In Praise of the New World Handicap System
THE R&A and the USGA have finally decided to tackle golf’s handicap system – a source of more debate than even slow play and the distance the ball travels. As is the way of things with our sport, however, we are going to have to wait until 2020 before the changes are implemented. But they are coming.
Golf does things at its own funereal pace, but the powers-that-be finally seem to be getting their act together. Next year we will also see a raft of new rule changes designed to make the game easier to both play and to understand.
The sport’s governing bodies are introducing something called the World Handicap System, and the aim is that it will be simple and will encourage more people to play. R&A chief executive Martin Slumbers and Mike Davis, his opposite number at the USGA, are confident that the new system will work, especially as it will be coupled with a new maximum handicap of 54 for both men and women. A lot of traditionalists are sniffy about the idea of anybody being given a 54 handicap, but you have to ask yourself: what is the point of a 28 handicap for somebody who consistently takes 120 blows to complete 18 holes? It is hardly going to encourage them, is it?
Golf magazines are full of articles telling us how we can break 100, 90, 80, but lots of people only play the game on an occasional basis and have no chance of ever breaking 100. So why not give them a higher handicap and offer them an opportunity to be competitive? Bring it on, I say.
“We are working with our partners and national associations to make golf more?modern, more accessible and more enjoyable as a sport and the new World Handicap System represents a huge opportunity in this regard,” said Slumbers. “We want to make it more attractive to golfers to obtain a handicap and strip away some of the complexity and variation which can be off-putting for newcomers. Having a handicap, which is easier to understand and is truly portable around the world, can make golf much more enjoyable and is one of the unique selling points of our sport.”
Modern, accessible, enjoyable and attractive are not necessarily words that many people would apply to golf.
The new system is designed to offer flexibility across all formats of the game, allowing both competitive and recreational rounds to count for handicap purposes and ensuring that a handicap reflects the player’s ability. Call me old-fashioned if you like, but that seems like an eminently common-sense approach. For far too long, the handicap system has been utterly unfathomable – even for people who play golf to a decent standard.
Instead of three 18-hole rounds at present in some countries, though not in the UK, a player will be able to make up the 54-hole requirement to obtain a handicap from any combination of 18-hole and nine-hole rounds. Discretion will also be allowed for national and regional associations to set a different minimum within their own jurisdiction.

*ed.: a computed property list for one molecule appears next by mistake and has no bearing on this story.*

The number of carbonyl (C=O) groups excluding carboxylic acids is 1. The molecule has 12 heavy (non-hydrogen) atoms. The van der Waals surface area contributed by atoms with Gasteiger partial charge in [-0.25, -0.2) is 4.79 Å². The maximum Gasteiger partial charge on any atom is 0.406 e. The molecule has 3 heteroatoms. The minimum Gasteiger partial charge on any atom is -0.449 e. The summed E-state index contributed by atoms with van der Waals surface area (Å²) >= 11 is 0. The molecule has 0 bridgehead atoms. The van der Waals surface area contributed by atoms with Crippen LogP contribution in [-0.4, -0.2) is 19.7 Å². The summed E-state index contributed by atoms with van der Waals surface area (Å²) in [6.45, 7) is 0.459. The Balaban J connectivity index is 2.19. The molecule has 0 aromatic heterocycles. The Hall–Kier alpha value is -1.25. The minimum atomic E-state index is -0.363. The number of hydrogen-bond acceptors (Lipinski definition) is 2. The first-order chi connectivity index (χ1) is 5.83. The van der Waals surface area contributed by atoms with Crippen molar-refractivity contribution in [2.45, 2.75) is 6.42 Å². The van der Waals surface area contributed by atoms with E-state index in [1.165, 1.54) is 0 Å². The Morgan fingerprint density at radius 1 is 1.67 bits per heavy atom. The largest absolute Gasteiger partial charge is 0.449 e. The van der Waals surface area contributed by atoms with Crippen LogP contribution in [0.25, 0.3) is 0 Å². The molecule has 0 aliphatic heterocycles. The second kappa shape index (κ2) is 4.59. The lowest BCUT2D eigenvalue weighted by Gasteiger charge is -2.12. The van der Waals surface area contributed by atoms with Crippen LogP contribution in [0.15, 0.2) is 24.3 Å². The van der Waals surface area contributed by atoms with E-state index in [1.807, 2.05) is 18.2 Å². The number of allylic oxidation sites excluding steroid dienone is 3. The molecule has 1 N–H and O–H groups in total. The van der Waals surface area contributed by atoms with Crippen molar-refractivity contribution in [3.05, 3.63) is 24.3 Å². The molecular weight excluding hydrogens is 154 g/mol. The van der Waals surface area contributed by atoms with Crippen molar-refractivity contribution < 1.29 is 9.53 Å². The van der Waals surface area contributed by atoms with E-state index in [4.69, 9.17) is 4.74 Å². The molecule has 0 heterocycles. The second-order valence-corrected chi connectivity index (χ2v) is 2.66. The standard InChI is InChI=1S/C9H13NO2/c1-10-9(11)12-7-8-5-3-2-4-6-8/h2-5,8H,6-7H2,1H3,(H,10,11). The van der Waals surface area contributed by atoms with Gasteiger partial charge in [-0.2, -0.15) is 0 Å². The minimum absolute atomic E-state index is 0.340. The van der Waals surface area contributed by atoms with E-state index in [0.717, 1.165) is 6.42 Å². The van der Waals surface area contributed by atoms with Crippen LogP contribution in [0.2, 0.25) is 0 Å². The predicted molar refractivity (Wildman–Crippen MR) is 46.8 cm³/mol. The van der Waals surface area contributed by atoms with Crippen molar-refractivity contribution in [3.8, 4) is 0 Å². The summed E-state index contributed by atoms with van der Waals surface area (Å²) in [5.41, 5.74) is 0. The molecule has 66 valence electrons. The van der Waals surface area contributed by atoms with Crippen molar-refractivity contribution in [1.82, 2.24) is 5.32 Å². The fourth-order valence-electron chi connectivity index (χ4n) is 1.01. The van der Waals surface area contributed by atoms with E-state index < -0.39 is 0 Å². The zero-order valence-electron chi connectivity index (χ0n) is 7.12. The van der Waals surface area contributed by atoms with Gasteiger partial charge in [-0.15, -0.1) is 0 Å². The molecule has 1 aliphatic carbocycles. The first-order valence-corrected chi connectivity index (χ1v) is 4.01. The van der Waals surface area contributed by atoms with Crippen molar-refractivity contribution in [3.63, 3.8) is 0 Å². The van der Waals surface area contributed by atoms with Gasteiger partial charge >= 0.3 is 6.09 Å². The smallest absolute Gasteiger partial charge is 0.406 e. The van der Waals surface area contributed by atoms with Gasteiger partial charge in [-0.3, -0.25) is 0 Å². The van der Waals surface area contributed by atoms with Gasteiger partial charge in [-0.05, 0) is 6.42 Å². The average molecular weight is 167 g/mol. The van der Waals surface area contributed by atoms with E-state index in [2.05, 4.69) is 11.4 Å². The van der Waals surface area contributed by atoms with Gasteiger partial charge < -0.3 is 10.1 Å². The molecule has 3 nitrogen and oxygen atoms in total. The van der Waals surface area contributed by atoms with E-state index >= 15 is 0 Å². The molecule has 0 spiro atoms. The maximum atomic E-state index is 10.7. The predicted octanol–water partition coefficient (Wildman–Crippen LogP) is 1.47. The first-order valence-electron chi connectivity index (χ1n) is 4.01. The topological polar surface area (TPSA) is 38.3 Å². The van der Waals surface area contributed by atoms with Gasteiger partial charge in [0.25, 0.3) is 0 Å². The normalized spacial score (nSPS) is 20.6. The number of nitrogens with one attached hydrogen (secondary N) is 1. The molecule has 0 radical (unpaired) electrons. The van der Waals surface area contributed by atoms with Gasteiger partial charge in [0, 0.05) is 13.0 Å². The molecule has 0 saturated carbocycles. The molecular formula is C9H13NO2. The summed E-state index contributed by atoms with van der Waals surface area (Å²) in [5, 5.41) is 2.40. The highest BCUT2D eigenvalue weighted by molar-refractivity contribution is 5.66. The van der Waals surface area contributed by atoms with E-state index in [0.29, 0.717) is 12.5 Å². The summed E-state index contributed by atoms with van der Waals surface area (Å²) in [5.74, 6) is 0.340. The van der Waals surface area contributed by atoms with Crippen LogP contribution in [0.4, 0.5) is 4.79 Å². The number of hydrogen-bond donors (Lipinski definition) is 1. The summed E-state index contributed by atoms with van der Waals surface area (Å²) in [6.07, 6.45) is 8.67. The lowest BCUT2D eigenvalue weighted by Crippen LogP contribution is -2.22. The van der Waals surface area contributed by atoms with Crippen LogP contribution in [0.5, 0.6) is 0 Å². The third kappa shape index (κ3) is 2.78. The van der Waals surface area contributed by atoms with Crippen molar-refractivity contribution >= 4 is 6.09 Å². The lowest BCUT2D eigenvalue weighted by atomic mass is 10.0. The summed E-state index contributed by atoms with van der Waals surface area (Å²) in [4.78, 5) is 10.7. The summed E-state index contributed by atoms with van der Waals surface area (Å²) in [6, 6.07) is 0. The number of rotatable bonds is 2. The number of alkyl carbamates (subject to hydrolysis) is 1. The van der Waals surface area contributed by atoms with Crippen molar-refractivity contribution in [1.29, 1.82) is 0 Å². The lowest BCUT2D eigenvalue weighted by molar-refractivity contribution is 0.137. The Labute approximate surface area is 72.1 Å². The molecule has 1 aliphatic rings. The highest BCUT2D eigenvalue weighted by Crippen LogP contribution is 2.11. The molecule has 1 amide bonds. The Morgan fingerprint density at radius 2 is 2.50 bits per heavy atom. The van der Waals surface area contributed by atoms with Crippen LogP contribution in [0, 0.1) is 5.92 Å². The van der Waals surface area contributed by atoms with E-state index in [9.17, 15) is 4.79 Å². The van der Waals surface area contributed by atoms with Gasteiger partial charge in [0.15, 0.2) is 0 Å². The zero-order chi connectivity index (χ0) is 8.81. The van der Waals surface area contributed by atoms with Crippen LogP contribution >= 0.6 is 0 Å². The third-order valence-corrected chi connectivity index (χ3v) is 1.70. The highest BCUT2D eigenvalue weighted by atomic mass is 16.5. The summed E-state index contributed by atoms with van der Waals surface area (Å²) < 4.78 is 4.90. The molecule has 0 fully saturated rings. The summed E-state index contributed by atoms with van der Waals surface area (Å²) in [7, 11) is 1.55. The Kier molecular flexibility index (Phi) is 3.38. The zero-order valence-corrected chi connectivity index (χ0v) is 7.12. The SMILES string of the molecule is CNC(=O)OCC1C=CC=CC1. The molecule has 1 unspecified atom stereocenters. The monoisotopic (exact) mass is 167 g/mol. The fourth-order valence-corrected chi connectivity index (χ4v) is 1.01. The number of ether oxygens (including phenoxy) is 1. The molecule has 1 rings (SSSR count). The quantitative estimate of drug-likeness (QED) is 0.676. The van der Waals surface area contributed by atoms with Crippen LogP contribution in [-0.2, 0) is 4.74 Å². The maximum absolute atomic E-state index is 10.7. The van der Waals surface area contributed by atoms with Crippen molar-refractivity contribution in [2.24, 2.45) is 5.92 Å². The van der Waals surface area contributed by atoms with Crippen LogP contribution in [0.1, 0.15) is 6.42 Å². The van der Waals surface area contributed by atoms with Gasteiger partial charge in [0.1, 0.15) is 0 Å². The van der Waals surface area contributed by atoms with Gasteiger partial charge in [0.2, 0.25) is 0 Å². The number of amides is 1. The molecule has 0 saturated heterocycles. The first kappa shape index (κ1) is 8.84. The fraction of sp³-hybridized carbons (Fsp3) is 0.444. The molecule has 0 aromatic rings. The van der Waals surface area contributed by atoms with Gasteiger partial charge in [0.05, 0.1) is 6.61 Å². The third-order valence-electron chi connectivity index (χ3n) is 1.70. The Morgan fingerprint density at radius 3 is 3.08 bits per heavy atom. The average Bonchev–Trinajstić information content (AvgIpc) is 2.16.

The best news of all is that new system is designed to achieve a handicap that is “portable from course to course and country to country” through worldwide use of the USGA Course and Slope Rating System, while that handicap will become an average-based calculation. It will be taken from the best eight out of the last 20 scores.
And here’s a revolutionary new idea - course and weather conditions will be taken into account with the new calculations. It seems that the R&A and the USGA have been taken over by sensible-thinking aliens because all of this just makes so much sense.
The governing bodies are to be commended. This wasn’t a group of old cronies sitting in a darkened room together. There was some proper research, involving 52,000 people – and 76% of them back the new proposals. In the past, whenever the handicap system has been changed the average club golfer has had little or no say. This all feels different.
Focus groups around the globe were encouraged to provide feedback - and it has been taken on board. The best news of all is surely the fact that the powers-that-be have finally accepted it is time to introduce higher handicaps. “For some time, we’ve heard golfers say, ‘I’m not good enough to have a handicap,’ or ‘I don’t play enough to have a handicap.’ We want to make the right decisions now to encourage a more welcoming and social game,” said Davis. “We’re excited to be taking another important step - along with modernising golf’s Rules - to provide a pathway into the sport, making golf easier to understand and more approachable and enjoyable for everyone to play.”
Of course there will be those who turn up their noses at the very thought of a 54-handicap golfer, but surely it is better to have more high handicappers taking up the game and enjoying it – and having a real chance of beating low-handicappers – than for us all to stand back, twiddle our thumbs and look on as golf gradually dies a death. Participation numbers in the UK fell again in 2017 – this could actually be something that brings new enthusiasts to the game. And that has got to be a good thing.
Find out more on how to get a golf handicap and how to calculate your golf handicap:
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